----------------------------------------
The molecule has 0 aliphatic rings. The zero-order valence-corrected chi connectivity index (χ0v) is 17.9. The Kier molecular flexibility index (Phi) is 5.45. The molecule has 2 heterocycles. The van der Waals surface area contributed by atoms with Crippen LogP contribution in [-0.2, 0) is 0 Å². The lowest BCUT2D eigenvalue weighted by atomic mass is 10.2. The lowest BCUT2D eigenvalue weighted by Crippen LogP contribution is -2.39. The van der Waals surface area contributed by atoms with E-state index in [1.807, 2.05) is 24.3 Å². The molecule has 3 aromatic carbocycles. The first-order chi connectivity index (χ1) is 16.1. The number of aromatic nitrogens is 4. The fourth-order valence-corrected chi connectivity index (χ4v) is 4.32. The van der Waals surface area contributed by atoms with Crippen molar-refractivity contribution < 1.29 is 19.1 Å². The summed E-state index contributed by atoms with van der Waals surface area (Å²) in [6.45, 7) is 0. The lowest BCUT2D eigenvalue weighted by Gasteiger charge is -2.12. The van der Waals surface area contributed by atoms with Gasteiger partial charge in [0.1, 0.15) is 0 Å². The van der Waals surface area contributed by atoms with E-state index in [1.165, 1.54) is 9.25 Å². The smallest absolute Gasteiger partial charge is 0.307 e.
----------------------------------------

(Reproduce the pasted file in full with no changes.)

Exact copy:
The molecule has 0 aliphatic rings. The zero-order valence-corrected chi connectivity index (χ0v) is 17.9. The Kier molecular flexibility index (Phi) is 5.45. The molecule has 2 heterocycles. The van der Waals surface area contributed by atoms with Crippen LogP contribution in [-0.2, 0) is 0 Å². The lowest BCUT2D eigenvalue weighted by atomic mass is 10.2. The lowest BCUT2D eigenvalue weighted by Crippen LogP contribution is -2.39. The van der Waals surface area contributed by atoms with E-state index in [1.807, 2.05) is 24.3 Å². The molecule has 3 aromatic carbocycles. The first-order chi connectivity index (χ1) is 16.1. The number of aromatic nitrogens is 4. The fourth-order valence-corrected chi connectivity index (χ4v) is 4.32. The van der Waals surface area contributed by atoms with Crippen molar-refractivity contribution < 1.29 is 19.1 Å². The summed E-state index contributed by atoms with van der Waals surface area (Å²) in [6.45, 7) is 0. The lowest BCUT2D eigenvalue weighted by Gasteiger charge is -2.12. The van der Waals surface area contributed by atoms with Gasteiger partial charge in [0.1, 0.15) is 0 Å². The van der Waals surface area contributed by atoms with E-state index in [1.165, 1.54) is 9.25 Å². The smallest absolute Gasteiger partial charge is 0.307 e.